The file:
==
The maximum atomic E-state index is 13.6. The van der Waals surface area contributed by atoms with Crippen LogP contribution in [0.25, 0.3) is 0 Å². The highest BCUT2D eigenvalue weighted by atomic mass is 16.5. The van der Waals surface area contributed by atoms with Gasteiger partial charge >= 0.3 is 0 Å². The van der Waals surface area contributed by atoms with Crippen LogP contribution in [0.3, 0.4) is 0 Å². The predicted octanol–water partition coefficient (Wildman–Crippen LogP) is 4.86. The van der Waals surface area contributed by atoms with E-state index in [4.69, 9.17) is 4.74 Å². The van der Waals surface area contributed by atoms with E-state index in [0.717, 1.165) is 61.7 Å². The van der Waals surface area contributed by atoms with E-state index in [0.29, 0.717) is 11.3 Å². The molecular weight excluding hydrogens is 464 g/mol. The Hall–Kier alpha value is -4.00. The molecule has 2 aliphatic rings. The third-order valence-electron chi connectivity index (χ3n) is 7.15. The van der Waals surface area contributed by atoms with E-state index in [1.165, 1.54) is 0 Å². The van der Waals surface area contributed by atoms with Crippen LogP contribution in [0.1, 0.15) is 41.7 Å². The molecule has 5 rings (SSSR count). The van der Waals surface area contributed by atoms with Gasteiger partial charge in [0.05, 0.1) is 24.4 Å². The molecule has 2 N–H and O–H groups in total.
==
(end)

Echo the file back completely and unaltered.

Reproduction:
The maximum atomic E-state index is 13.6. The van der Waals surface area contributed by atoms with Crippen LogP contribution in [0.25, 0.3) is 0 Å². The highest BCUT2D eigenvalue weighted by atomic mass is 16.5. The van der Waals surface area contributed by atoms with Gasteiger partial charge >= 0.3 is 0 Å². The van der Waals surface area contributed by atoms with Crippen LogP contribution in [0.3, 0.4) is 0 Å². The predicted octanol–water partition coefficient (Wildman–Crippen LogP) is 4.86. The van der Waals surface area contributed by atoms with E-state index in [4.69, 9.17) is 4.74 Å². The van der Waals surface area contributed by atoms with E-state index in [0.717, 1.165) is 61.7 Å². The van der Waals surface area contributed by atoms with E-state index in [0.29, 0.717) is 11.3 Å². The molecular weight excluding hydrogens is 464 g/mol. The Hall–Kier alpha value is -4.00. The molecule has 2 aliphatic rings. The third-order valence-electron chi connectivity index (χ3n) is 7.15. The van der Waals surface area contributed by atoms with E-state index in [1.165, 1.54) is 0 Å². The van der Waals surface area contributed by atoms with Crippen LogP contribution in [0.1, 0.15) is 41.7 Å². The molecule has 5 rings (SSSR count). The van der Waals surface area contributed by atoms with Gasteiger partial charge in [0.05, 0.1) is 24.4 Å². The molecule has 2 N–H and O–H groups in total.